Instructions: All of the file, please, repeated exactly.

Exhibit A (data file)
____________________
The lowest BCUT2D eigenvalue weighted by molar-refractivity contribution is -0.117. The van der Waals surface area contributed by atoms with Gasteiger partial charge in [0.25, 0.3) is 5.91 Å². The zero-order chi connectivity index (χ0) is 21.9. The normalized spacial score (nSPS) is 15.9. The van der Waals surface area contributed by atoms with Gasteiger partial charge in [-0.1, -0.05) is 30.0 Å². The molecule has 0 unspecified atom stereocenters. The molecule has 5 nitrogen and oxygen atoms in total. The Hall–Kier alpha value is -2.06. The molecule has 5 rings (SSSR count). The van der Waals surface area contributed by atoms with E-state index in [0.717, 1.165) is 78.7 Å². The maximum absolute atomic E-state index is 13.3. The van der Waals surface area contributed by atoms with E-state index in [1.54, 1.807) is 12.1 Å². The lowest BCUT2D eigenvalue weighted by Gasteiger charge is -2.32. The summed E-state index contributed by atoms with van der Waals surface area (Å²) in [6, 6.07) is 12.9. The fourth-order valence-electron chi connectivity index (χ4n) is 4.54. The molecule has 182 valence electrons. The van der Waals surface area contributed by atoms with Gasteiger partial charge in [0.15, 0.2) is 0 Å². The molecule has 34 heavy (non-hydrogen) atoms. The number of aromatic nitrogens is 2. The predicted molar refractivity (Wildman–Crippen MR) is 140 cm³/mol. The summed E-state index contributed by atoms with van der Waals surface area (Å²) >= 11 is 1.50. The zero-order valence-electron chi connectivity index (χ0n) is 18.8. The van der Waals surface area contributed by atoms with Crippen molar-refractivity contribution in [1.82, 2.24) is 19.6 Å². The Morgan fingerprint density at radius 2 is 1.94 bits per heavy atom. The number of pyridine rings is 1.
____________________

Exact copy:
The lowest BCUT2D eigenvalue weighted by molar-refractivity contribution is -0.117. The van der Waals surface area contributed by atoms with Gasteiger partial charge in [0.25, 0.3) is 5.91 Å². The zero-order chi connectivity index (χ0) is 21.9. The normalized spacial score (nSPS) is 15.9. The van der Waals surface area contributed by atoms with Gasteiger partial charge in [-0.1, -0.05) is 30.0 Å². The molecule has 0 unspecified atom stereocenters. The molecule has 5 nitrogen and oxygen atoms in total. The Hall–Kier alpha value is -2.06. The molecule has 5 rings (SSSR count). The van der Waals surface area contributed by atoms with E-state index in [0.717, 1.165) is 78.7 Å². The maximum absolute atomic E-state index is 13.3. The van der Waals surface area contributed by atoms with E-state index in [1.54, 1.807) is 12.1 Å². The lowest BCUT2D eigenvalue weighted by Gasteiger charge is -2.32. The summed E-state index contributed by atoms with van der Waals surface area (Å²) in [6, 6.07) is 12.9. The fourth-order valence-electron chi connectivity index (χ4n) is 4.54. The molecule has 182 valence electrons. The van der Waals surface area contributed by atoms with Gasteiger partial charge in [0.15, 0.2) is 0 Å². The molecule has 34 heavy (non-hydrogen) atoms. The number of aromatic nitrogens is 2. The predicted molar refractivity (Wildman–Crippen MR) is 140 cm³/mol. The summed E-state index contributed by atoms with van der Waals surface area (Å²) >= 11 is 1.50. The zero-order valence-electron chi connectivity index (χ0n) is 18.8. The van der Waals surface area contributed by atoms with Crippen molar-refractivity contribution in [1.82, 2.24) is 19.6 Å². The Morgan fingerprint density at radius 2 is 1.94 bits per heavy atom. The number of pyridine rings is 1.